Rocky View opposes regional planning

By Enrique Massot
The County News 

As the provincial government announces its implementation, Rocky View remains opposed to regional planning and argues the current system works fine.

“For many years now, Rocky View County has followed the principles of sound regional planning,” notes an official County release. “We’ve worked with our many neighbouring cities, towns, districts, and counties to avoid conflicts.”

In several communications and a position paper submitted to the province, the County has objected to what it calls an “unelected” growth management board.

“At no point did the Alberta Government ask residents and property owners in the Calgary region if they wanted to see autonomy taken away from their elected councils and given to an unelected board,” said County Reeve Greg Boehlke in an Oct. 4 communication.

A Municipal Affairs spokesperson, however, said municipal government boards will in fact be made up of elected officials – such as Boehlke.

“Boards must be composed of elected representatives – usually mayors and reeves unless otherwise chosen by councils,” said Lauren Arscott, press secretary for Shaye Anderson, Minister of Municipal Affairs.

The County is also concerned with lack of appeal mechanism in regard to future MGB rulings.

“The Alberta government seems to feel that removing the right to appeal a decision to an independent body is just fine for these Growth Management Boards,” said Boehlke.

Arscott said GMBs will be required to establish, by bylaw, an appeal or dispute-resolution mechanism or both, to resolve disputes arising from a board’s actions or decisions.

While GMBs decisions will be final, Arscott said, municipalities will retain the ability to appeal any decision to the Court of Queen’s Bench.

Boehlke has also claimed that lack of public consultation has plagued the Growth Management Board process from the start.

Municipalities near Calgary and Edmonton will see their authority and the rights of their landowners eroded, and many people have no idea it is even happening,” he noted.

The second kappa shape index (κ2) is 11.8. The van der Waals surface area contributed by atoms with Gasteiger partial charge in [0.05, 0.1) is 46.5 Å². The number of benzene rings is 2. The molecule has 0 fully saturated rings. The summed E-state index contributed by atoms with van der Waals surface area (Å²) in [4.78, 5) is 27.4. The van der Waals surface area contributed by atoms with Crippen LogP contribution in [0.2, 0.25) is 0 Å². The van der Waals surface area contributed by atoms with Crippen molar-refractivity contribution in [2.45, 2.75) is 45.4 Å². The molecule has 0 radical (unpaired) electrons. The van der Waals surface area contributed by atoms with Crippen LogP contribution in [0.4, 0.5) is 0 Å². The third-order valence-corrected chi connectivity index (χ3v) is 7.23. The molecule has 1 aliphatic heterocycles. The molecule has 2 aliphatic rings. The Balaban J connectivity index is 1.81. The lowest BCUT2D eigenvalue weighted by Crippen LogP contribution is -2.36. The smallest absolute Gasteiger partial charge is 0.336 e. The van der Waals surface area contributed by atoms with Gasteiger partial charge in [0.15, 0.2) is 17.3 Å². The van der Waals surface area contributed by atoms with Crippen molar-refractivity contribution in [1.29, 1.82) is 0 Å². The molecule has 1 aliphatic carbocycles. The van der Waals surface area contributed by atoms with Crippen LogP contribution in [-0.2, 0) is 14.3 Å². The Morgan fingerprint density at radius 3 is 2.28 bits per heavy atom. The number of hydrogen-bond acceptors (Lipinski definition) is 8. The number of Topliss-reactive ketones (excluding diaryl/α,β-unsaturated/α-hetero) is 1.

According to information in the MGA Review provincial website, about 1,500 citizens provided input through 77 community meetings during the first phase of a review of the Municipal Government Act that began in 2012.

More than1,250 written submissions were submitted to the province (from) municipalities, including a 20-page Rocky View position paper as well as industry, the oil and gas sector, builders and developers, the Alberta Urban Municipalities Association and the Alberta Association of Municipal Districts and Counties.

During a second round, the province heard from 2,400 citizens attending 21 public sessions; 2,376 questionnaires and 122 letters were submitted.

Boehlke says a chief concern for the County is the decision-making system that will require two-thirds of the municipality members having two-thirds of the total population.

The Calgary growth management board will be formed by Calgary, Chestermere, Airdrie, Rocky View, Okotoks, Cochrane, M.D. of Foothills, Strathmore, a portion of Wheatland County, and High River.

On Jan. 1, 2018, provisions in the reviewed Municipal Government Act establishing a growth management board (GMB) in the Calgary area will be in force.

The GMB will have three years to prepare a growth plan for the Calgary area.

Municipalities members of a GMB will be required to amend statutory plans and make decisions consistent with the growth plan and the umbrella regional plan, the South Saskatchewan Regional Plan, approved in 2014.

The GMB will also be tasked with preparing, within three years, a Metropolitan Development/Servicing Plan for the Metropolitan Region including services such as water and wastewater, transportation and transit, solid waste, and fire services.